Most OWI charges are brought as misdemeanors, but certain situations will allow prosecutors to charge your OWI (Operating With Intoxication) charge as a Felony OWI (similar to a DWI charge in other states). With a minimum of 6 months of confinement time for the lowest of felony conviction, the need for a skilled OWI defense attorney is critical to you.
What Constitutes a Felony OWI?Penalties of a Felony Conviction
We understand the importance of avoiding a Felony OWI conviction on your record. If you are convicted of a felony, you will be subject to some severe penalties, including up to 3 years in jail, up to a $10,000 fine, participation and completion of a required drug/alcohol treatment program, and up to a two year license suspension.
A felony conviction requires a minimum sentence of 6 months up to a maximum of 3 years of confinement time. The three types of confinement time are: jail time, work release, and home detention. Jail time is exactly what it is: time behind bars. Keep in mind that all felony jail sentences are to be completed at the IN Department of Corrections; in other words, prison! Your second option is work release. Work release means you are confined to a facility where you would only be allowed to leave for work, after which you are to immediately return to the work release facility. Think of it as jail with work privileges. Finally, you may be sentenced to home detention. Home detention is where you served your time at your residence. Home detention also allows you to leave for work.
Your sentence will also require you to complete a mandatory alcohol treatment program, the type of which will be determined by your initial assessment. A certified alcohol counselor will assess your issues with alcohol and then determine the proper course of treatment for you. Your treatment could range from alcohol education classes, which could last from 12-20 hours, to an Intensive Outpatient Program (IOP), where you would typically be required to attend 3-hour sessions, 3 times a week. The IOP could last for several months, depending on your progress. Finally, in the worst case, the counselor could order you to complete an inpatient treatment program, where you would be confined to a treatment facility for the duration of the program. These types of programs generally last anywhere from 30 to 180 days, depending on the patient’s progress.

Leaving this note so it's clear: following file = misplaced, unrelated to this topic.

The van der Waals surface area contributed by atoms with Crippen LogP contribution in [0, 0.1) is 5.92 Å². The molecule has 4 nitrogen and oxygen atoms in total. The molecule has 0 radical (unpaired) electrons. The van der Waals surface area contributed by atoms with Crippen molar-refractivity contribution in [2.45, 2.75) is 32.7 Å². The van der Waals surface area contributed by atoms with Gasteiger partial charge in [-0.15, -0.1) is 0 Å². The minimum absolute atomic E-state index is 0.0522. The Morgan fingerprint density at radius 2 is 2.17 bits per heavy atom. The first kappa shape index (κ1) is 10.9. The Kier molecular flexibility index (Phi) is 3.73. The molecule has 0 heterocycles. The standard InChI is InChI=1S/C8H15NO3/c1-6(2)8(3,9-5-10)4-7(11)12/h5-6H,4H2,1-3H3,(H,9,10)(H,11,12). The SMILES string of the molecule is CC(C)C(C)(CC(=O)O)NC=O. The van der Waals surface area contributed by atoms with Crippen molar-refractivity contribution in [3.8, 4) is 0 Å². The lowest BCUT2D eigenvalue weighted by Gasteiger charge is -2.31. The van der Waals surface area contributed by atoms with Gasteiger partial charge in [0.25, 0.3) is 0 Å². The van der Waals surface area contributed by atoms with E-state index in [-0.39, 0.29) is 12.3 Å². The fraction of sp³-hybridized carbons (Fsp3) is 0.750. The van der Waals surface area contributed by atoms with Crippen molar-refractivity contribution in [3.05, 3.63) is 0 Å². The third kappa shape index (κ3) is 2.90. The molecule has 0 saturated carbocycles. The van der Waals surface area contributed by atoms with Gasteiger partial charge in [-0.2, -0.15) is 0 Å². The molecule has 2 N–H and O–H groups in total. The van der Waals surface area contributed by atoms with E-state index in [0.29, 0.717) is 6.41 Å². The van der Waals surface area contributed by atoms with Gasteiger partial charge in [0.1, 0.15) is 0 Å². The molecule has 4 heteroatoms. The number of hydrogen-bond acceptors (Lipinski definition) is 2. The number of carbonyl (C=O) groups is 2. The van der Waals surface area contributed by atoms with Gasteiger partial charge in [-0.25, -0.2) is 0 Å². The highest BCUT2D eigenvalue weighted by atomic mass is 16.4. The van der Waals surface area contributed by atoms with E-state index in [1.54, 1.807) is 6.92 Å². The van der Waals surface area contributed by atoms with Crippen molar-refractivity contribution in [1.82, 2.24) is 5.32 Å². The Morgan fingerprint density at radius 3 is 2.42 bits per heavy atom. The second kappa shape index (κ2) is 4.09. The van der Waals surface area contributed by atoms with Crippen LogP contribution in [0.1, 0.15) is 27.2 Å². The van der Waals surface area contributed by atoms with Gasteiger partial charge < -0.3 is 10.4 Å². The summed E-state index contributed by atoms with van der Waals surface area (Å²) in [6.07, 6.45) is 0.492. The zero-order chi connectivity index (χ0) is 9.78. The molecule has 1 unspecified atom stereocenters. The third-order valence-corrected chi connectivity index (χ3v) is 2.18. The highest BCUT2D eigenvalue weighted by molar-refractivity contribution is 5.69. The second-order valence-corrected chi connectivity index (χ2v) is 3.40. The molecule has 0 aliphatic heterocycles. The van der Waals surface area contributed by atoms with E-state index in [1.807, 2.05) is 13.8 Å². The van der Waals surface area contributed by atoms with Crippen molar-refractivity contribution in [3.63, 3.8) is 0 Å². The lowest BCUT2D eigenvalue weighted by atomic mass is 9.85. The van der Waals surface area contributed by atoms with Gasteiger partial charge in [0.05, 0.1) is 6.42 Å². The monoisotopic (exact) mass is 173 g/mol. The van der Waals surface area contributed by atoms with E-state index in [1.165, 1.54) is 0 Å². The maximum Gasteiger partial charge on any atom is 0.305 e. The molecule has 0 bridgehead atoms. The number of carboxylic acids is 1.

We Know How to Defend Felony OWI Charges
Suhre & Associates has the necessary experience and know-how to defend felony charges in Indianapolis. We come armed with our knowledge of the law and criminal procedure that govern felony cases. We are adept at handling aggressive prosecutors and get felony charges reduced or dismissed.
After first gathering evidence in your case from the prosecutor, police, and any witnesses, we would then conduct our own thorough investigation of your case in order to collect all additional evidence not previously discovered by the prosecutor or the police.
From there, we take a look at several critical aspects of your arrest, including:
- Was it a legal stop?
- Was it a legal detention?
- Did the officer follow proper NHTSA regulations while administering field sobriety tests?
- Was there probable cause to arrest?
- Were proper procedures followed for a chemical test or refusal?
We then prepare a course of action by determining the strengths and weaknesses of your case. We would next determine whether to challenge particular pieces of evidence that potentially could be used against you by the prosecutor by filing a Motion to Suppress. Finally, if no acceptable outcome could be reached through plea negotiations, we would then prepare for trial. As we proceed through your case, we continuously explore all options and avenues that could potentially affect your case.
Reducing the Impact of a Felony OWI Conviction
Sometimes, fighting a case is not always in your best interest. If the best decision for you in your case is to not fight, but to plead your felony OWI case out, you will want to make sure your attorney negotiates your ability to petition for AMS upon completion of your sentence. AMS stands for Alternate Misdemeanor Sentencing. If you are successful in negotiating AMS as part of your sentence and subsequently complete your sentence, you would then be allowed to have your conviction recorded as a Class A Misdemeanor, instead of a Class D Felony, thus avoiding the stigma of being known as a convicted felon.
Call Suhre & Associates and let us put our legal experience to work for you.